Type A Aortic Dissection in Marfan Syndrome: Extent of Initial Surgery Determines Long-Term Outcome
What is the primary surgery and what are the long-term results in Marfan’s Syndrome (MFS) patients who suffered aortic dissection?
Among 1,324 consecutive patients with aortic dissection Type A, 74 with MFS (58% males, median age 37 [29; 48] years) underwent surgical repair (85% acute dissections; 68% DeBakey I; 55% composite valved graft [CVG], 30% supracoronary ascending replacement, 15% valve-sparing aortic root replacement [V-SARR]; 12% total arch replacement; in-hospital mortality 3%) at two tertiary centers in the United States and Europe over the last 25 years. Survival and freedom from re-interventions were analyzed using the Kaplan-Meier method.
Aortic re-intervention with re-sternotomy rate was 24% (18/74) and descending aorta (thoracic + abdominal) intervention was 30% (22/74) at median follow-up of 8.4 (2.2; 12.7) years. Freedom from need for aortic root reoperation in patients who underwent primarily a CVG or V-SARR procedure was 95 ± 3%, 88 ± 5%, and 79 ± 5% at 5, 10, and 20 years, and 83 ± 9%, 60 ± 13%, and 20 ± 16% in patients who underwent supracoronary ascending replacement. Secondary aortic arch surgery was necessary only in patients with initial hemi-arch replacement.
The authors concluded that emergency surgery for Type A dissection in MFS patients is associated with low in-hospital mortality.
This study reports that the initial surgical intervention on MFS patients who present with acute Stanford Type A dissection is a low-risk procedure when performed in a cardiac center with extensive aortic surgical experience. Since supracoronary ascending replacement is associated with a high root re-intervention rate, aortic root replacement or repair during the initial surgery is highly recommended. Total aortic arch replacement reduces the number of aortic arch re-interventions. It appears that an effective strategy to improve long-term outcome in MFS patients with acute Stanford Type A dissection should include the David reimplantation procedure whenever it does not raise the overall operative risk, and that arch replacement is not necessary during the initial operation unless there are primary tears in the arch itself.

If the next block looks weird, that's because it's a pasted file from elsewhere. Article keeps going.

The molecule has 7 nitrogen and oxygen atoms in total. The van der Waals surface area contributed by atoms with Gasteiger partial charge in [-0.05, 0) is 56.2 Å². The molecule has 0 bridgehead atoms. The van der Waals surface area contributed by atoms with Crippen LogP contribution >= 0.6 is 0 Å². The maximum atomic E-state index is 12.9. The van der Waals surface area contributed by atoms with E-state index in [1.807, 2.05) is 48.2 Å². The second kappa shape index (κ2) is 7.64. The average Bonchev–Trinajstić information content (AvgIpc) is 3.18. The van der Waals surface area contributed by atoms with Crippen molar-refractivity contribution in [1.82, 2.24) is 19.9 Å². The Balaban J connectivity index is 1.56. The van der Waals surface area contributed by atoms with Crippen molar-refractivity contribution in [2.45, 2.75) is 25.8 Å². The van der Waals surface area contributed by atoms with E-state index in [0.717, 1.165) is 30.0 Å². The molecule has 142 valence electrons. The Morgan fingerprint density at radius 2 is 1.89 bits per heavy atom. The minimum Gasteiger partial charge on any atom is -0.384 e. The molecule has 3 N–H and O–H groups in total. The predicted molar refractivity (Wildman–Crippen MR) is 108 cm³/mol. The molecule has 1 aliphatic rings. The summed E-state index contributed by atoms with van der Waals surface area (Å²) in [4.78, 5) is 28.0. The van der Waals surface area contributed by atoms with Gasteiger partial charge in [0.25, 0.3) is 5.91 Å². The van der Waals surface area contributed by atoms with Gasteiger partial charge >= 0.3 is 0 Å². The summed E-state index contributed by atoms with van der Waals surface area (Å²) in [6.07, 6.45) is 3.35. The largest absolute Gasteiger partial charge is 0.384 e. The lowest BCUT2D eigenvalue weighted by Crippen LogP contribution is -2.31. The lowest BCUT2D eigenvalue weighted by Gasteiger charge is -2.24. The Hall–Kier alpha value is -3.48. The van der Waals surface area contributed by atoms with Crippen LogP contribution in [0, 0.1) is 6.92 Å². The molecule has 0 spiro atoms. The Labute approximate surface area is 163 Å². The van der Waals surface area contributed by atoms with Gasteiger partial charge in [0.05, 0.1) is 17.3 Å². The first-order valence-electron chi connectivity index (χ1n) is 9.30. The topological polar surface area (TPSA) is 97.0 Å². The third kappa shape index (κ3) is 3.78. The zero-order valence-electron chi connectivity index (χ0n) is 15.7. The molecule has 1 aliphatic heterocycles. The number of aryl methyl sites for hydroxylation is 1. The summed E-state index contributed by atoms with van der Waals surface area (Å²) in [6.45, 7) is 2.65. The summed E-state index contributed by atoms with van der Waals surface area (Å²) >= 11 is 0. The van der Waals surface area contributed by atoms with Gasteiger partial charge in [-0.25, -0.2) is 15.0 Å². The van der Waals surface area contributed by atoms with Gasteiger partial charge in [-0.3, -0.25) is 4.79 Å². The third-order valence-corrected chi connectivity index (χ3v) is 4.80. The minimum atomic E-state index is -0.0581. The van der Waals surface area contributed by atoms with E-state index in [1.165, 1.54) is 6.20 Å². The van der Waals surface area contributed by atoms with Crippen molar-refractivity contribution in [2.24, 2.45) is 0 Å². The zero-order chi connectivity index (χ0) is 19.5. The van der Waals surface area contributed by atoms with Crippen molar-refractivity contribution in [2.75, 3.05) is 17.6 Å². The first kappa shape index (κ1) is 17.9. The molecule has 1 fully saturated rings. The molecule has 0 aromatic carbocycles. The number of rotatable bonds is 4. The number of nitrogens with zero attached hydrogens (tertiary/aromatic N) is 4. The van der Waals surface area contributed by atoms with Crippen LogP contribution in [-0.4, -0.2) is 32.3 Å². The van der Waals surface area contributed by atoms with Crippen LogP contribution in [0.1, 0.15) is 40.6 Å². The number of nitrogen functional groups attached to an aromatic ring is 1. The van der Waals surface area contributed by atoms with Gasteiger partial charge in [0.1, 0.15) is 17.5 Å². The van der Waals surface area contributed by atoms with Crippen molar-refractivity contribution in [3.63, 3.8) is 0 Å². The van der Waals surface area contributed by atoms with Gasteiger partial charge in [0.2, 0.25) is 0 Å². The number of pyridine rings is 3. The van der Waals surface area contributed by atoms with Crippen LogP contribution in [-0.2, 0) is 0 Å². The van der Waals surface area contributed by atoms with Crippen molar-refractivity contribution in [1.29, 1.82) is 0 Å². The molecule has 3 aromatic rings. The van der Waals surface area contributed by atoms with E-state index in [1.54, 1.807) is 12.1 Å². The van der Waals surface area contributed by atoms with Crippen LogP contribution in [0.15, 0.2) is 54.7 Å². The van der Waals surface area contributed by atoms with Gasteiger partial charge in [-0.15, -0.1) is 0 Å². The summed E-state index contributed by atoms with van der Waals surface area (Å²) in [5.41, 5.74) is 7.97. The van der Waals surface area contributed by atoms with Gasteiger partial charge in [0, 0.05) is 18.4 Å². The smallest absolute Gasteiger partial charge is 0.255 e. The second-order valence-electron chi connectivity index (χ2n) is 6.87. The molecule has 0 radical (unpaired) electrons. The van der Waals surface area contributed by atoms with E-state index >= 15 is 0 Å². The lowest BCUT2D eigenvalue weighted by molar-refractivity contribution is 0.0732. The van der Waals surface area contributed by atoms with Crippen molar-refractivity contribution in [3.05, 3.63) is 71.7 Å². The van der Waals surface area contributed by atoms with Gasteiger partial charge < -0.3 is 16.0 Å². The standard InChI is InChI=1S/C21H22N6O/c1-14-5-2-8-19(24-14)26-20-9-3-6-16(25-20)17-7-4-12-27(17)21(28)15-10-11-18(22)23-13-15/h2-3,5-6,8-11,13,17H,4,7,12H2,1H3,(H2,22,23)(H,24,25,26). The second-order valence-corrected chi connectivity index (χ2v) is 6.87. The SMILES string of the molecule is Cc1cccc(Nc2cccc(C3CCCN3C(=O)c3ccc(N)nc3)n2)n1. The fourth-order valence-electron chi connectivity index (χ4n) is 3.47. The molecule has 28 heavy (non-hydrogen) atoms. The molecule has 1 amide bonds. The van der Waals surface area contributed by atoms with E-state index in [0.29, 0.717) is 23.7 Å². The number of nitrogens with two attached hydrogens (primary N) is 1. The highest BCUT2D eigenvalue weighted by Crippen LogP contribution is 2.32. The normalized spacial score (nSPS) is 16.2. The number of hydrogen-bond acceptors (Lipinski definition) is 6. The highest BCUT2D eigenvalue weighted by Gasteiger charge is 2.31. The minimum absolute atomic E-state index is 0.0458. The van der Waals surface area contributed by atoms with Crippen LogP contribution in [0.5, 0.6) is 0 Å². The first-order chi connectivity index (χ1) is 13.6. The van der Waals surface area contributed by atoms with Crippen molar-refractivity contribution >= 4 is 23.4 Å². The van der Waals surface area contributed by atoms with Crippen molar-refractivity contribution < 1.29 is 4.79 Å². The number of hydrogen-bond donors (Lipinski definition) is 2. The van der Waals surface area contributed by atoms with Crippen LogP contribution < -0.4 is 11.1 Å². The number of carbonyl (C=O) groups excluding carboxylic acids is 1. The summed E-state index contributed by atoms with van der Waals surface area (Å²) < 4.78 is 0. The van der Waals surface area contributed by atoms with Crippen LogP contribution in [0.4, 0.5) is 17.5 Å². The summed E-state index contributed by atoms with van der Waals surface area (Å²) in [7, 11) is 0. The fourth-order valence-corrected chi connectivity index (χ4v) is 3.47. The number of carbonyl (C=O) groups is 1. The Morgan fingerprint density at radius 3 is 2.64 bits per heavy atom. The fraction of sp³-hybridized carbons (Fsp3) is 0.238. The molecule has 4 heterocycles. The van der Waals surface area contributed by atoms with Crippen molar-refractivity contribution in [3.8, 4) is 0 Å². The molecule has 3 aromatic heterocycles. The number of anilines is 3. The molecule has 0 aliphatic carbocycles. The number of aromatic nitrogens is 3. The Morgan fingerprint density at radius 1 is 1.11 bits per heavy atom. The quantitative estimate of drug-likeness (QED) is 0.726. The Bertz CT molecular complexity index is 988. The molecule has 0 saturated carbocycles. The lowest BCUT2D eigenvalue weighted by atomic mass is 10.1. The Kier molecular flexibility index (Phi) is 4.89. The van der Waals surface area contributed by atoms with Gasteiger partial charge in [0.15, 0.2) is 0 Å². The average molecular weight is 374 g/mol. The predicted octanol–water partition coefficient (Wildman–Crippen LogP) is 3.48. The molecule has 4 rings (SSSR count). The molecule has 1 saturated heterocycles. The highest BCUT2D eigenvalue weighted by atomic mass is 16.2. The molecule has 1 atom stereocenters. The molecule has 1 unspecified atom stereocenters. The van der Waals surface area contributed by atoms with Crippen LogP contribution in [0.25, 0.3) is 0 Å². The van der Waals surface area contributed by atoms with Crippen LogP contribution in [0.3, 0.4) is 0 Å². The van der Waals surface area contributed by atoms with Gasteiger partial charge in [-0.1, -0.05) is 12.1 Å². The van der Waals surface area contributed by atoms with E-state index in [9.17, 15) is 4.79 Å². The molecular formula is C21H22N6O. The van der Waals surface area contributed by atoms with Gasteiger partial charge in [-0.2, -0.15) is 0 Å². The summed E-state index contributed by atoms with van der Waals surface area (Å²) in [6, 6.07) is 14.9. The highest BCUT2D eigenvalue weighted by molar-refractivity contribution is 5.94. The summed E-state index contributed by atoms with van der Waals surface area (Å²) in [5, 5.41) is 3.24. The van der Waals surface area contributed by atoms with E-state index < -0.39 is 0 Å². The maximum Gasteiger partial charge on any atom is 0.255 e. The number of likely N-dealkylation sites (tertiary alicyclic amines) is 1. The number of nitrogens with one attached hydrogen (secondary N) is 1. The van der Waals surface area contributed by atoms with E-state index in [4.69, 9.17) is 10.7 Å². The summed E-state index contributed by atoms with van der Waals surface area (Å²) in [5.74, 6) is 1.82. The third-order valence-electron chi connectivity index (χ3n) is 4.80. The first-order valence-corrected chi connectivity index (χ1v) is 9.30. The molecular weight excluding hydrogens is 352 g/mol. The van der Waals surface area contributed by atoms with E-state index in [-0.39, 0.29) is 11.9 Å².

Clinical Topics: Cardiac Surgery, Congenital Heart Disease and Pediatric Cardiology, Vascular Medicine, Aortic Surgery, Cardiac Surgery and CHD and Pediatrics, Congenital Heart Disease, CHD and Pediatrics and Quality Improvement
Keywords: Sternotomy, Follow-Up Studies, Reoperation, Hospital Mortality, Aortic Aneurysm, Thoracic, Marfan Syndrome, Europe, United States
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